Thursday, October 18th 2012, 5:11 PM EDT
Excerpt from Judith Curry:
JC note to defenders of the idea that the planet has been warming for the past 16 years:
Raise the level of your game. Nothing in the Met Office's statement or in Nuticelli's argument effectively refutes Rose's argument that there has been no increase in the global average surface temperature for the past 16 years.
Use this as an opportunity to communicate honestly with the public about what we know and what we don't know about climate change. Take a lesson from these other scientists that acknowledge the 'pause', mentioned in my previous post Candid comments from global warming scientists
The hiatus [in warming] was not unexpected. Variability in the climate can suppress rising temperatures temporarily, though before this decade scientists were uncertain how long such pauses could last. In any case, one decade is not long enough to say anything about human effects on climate; as one forthcoming paper lays out, 17 years is required
Trenberth questions whether the Argo measurements are mature enough to tell as definite a story as Hansen lays out. He has seen many discrepancies among analyses of the data, and there are still “issues of missing and erroneous data and calibration,” he said. The Argo floats are valuable, he added, but “they're not there yet.”
“What's really been exciting to me about this last 10-year period is that it has made people think about decadal variability much more carefully than they probably have before,” said Susan Solomon, an atmospheric chemist and former lead author of the United Nations' climate change report, during a recent visit to MIT. “And that's all good. There is no silver bullet. In this case, it's four pieces or five pieces of silver buckshot.”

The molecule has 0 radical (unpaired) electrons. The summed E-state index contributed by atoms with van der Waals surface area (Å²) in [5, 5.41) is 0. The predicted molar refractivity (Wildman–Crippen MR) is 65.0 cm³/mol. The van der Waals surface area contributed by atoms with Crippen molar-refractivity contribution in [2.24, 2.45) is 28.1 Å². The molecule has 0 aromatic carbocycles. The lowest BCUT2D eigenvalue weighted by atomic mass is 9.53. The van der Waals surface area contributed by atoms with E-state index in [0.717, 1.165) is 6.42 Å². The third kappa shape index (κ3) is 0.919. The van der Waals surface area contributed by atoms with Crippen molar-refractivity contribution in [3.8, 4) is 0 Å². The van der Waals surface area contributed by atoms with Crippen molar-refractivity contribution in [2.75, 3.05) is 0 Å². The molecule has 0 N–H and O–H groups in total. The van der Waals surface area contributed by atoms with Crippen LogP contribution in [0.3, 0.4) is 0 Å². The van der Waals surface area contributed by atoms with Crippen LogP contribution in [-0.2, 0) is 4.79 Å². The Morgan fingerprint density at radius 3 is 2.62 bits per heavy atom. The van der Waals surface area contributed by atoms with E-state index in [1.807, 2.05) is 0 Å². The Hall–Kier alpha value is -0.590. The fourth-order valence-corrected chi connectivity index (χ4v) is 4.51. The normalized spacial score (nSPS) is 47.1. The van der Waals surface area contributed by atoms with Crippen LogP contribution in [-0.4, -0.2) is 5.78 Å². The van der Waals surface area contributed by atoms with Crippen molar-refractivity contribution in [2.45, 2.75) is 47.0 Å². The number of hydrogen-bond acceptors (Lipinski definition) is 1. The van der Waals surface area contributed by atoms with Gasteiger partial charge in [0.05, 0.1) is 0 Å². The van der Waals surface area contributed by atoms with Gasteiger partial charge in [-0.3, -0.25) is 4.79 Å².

These revelations are prompting the science's biggest names to change their views.
Indeed, the most important outcome from the energy hunt may be that researchers are chronically underestimating air pollution's reflective effect.
“Less efficient mixing, other things being equal, would mean that there is less warming 'in the pipeline,'” Hansen said. “But it also implies that the negative aerosol forcing is probably larger than most models assumed. So the Faustian aerosol bargain is probably more of a problem than had been assumed.”
Climate models failed to reflect the sun's cyclical influence on the climate and “that has led to a sense that the sun isn't a player,” Lean said. “And that they have to absolutely prove that it's not a player.”